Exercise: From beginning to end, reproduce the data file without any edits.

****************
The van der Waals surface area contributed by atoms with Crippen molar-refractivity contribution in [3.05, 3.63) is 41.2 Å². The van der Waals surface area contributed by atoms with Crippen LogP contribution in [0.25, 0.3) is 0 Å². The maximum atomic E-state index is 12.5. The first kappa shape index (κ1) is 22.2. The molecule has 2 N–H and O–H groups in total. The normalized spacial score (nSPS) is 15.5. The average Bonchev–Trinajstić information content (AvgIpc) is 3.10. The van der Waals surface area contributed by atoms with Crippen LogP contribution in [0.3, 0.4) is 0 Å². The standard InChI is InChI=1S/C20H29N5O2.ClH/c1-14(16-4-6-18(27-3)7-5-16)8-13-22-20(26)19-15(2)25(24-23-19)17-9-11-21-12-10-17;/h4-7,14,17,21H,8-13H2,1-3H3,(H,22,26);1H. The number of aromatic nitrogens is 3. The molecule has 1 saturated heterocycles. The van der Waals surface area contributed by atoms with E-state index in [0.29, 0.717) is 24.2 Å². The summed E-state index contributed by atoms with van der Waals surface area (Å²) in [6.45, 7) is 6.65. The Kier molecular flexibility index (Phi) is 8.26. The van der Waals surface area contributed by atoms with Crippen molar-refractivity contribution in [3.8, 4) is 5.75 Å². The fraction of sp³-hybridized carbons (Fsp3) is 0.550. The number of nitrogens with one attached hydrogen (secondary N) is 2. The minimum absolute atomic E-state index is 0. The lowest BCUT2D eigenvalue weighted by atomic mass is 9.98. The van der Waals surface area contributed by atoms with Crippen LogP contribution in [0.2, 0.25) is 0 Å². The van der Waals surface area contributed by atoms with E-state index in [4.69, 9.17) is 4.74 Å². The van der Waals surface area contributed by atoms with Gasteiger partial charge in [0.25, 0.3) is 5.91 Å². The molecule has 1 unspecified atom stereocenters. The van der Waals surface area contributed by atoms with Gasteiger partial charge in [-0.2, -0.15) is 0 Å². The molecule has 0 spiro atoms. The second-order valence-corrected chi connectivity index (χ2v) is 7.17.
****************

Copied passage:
The van der Waals surface area contributed by atoms with Crippen molar-refractivity contribution in [3.05, 3.63) is 41.2 Å². The van der Waals surface area contributed by atoms with Crippen LogP contribution in [0.25, 0.3) is 0 Å². The maximum atomic E-state index is 12.5. The first kappa shape index (κ1) is 22.2. The molecule has 2 N–H and O–H groups in total. The normalized spacial score (nSPS) is 15.5. The average Bonchev–Trinajstić information content (AvgIpc) is 3.10. The van der Waals surface area contributed by atoms with Crippen LogP contribution in [0.3, 0.4) is 0 Å². The standard InChI is InChI=1S/C20H29N5O2.ClH/c1-14(16-4-6-18(27-3)7-5-16)8-13-22-20(26)19-15(2)25(24-23-19)17-9-11-21-12-10-17;/h4-7,14,17,21H,8-13H2,1-3H3,(H,22,26);1H. The number of aromatic nitrogens is 3. The molecule has 1 saturated heterocycles. The van der Waals surface area contributed by atoms with E-state index in [0.29, 0.717) is 24.2 Å². The summed E-state index contributed by atoms with van der Waals surface area (Å²) in [6.45, 7) is 6.65. The Kier molecular flexibility index (Phi) is 8.26. The van der Waals surface area contributed by atoms with Crippen molar-refractivity contribution in [3.8, 4) is 5.75 Å². The fraction of sp³-hybridized carbons (Fsp3) is 0.550. The number of nitrogens with one attached hydrogen (secondary N) is 2. The minimum absolute atomic E-state index is 0. The lowest BCUT2D eigenvalue weighted by atomic mass is 9.98. The van der Waals surface area contributed by atoms with Crippen LogP contribution in [0.2, 0.25) is 0 Å². The van der Waals surface area contributed by atoms with E-state index in [4.69, 9.17) is 4.74 Å². The van der Waals surface area contributed by atoms with Gasteiger partial charge in [0.25, 0.3) is 5.91 Å². The molecule has 1 unspecified atom stereocenters. The van der Waals surface area contributed by atoms with Gasteiger partial charge in [-0.2, -0.15) is 0 Å². The molecule has 0 spiro atoms. The second-order valence-corrected chi connectivity index (χ2v) is 7.17.